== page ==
Syracuse National Veterans Resource Center

 

An Interview with Dean Michael Speaks

 


Winning entry by ©SHoP Architects  – View from Waverly Avenue

 

In this interview, juror Michael Speaks was clear that his remarks were that of an individual juror and that he in no way was speaking for the entire jury. In other words, this could not be considered as an official jury report.

 

COMPETITIONS: As for research possibilities, isn’t this new facility programmatically about reentry into civilian life by veterans?

 

Michael Speaks: Many veterans are non-traditional students, and having a prominent location and facility on campus for them is important. Indeed, one of the Veterans organizations to be housed in the National Veterans Resource Center (NVRC) is the Institute for Veterans and Military Families (IVMF). But, as you note, returning to a university campus that is welcoming is important, and the NVRC will serve as the central point of that re-entry.

 

You may know that Syracuse really grew to become a large university after the Second World War, based largely on veterans returning from the war and taking advantage of veteran’s benefits. There is a long history at Syracuse of involvement with the veterans’ community. When our new Chancellor, Kent Syverud, was hired, he made veterans’ affairs and veterans’ issues a central part of his administration and agenda. As I recall, during his first address as Chancellor, he emphasized veterans’ issues as one of the most important issues to be addressed by his administration.

 

COMPETITIONS: From your past experiences with competitions, you have seen both open and invited competitions (Taiwan Taoyuan Terminal 3 competition). I wondered what was behind this choice for an invited competition process.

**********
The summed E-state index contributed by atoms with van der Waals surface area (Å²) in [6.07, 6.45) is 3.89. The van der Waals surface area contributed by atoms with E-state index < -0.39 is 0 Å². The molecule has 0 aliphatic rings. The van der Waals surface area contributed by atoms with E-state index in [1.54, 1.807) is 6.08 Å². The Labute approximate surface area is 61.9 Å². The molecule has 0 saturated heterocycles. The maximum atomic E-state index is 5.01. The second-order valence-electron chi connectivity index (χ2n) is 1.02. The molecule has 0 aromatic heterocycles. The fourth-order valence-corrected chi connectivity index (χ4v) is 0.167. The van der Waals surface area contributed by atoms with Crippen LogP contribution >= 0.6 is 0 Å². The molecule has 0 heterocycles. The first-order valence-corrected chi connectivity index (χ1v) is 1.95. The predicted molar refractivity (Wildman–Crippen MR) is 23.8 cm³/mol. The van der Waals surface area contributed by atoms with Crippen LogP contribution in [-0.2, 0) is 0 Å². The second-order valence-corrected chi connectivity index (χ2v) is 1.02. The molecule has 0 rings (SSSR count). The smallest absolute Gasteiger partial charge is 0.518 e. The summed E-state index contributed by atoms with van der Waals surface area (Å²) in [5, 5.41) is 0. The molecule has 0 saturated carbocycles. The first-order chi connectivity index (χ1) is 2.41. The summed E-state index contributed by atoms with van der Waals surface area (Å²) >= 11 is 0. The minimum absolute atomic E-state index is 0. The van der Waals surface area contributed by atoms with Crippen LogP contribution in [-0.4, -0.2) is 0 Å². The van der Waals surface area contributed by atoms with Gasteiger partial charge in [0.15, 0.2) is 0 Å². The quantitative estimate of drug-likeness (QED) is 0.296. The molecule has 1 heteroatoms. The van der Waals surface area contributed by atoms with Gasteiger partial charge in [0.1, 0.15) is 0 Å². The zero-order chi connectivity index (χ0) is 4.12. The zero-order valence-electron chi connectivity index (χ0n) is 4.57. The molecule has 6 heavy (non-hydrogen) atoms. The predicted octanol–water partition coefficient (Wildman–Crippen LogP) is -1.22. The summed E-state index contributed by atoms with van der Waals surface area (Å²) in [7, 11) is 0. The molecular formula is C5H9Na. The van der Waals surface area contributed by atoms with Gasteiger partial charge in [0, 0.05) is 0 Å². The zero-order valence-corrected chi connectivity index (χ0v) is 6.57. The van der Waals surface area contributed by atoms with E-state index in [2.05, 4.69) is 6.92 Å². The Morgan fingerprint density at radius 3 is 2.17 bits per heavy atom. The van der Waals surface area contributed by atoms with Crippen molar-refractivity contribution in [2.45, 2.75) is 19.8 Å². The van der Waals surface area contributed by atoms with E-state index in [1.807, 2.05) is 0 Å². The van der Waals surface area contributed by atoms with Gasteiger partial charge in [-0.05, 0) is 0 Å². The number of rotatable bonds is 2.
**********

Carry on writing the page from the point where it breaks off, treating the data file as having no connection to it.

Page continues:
MS: Over the past 18 months we have been involved with developing a University Master Plan with Sasaki Associates. Early on the masterplan was designated as a framework rather than plan, emphasizing that it would be a living document that would adapt and change over time. That plan was signed off on last May. Although it was never completely finished—it was called a ‘draft framework plan.’ The NVRC was is to be among the very first built projects to emerge from that framework plan. The decision was made to run the NVRC building selection as a competition, something the university had not done before. In the past, more typically there would have been a request for qualifications and sometimes a request for proposals, but never a competition as such. At least that is my understanding.

 


Winning entry by ©SHoP Architects  – Aerial view of model

 

The idea for the two-stage competition was that the NVRC would be the first building project that resulted from the framework plan. It would be an important project in itself; but it would also announce the true start of the building process. The NVRC is necessarily located on one of the most prominent sites on the campus, so there was great interest in attracting world class design talent for the design of the building. As such, it would be a fitting project to celebrate the university’s history with veterans and the veterans community and to announce the commencement of the framework building process.

The university decided in consultation with the members of the campus framework advisory group and the Institute for Veterans and Military Families, to use the competition as the means of procuring a design firm to design the building. The decision was made to hire Martha Thorne, who is the Dean of the School of Architecture at the IE Madrid and Executive Director of the Pritzker Prize, as professional adviser.

 

COMPETITIONS: So my question is, why an invited competition, rather than an open competition, as was the case where you were a juror in Taiwan?

 

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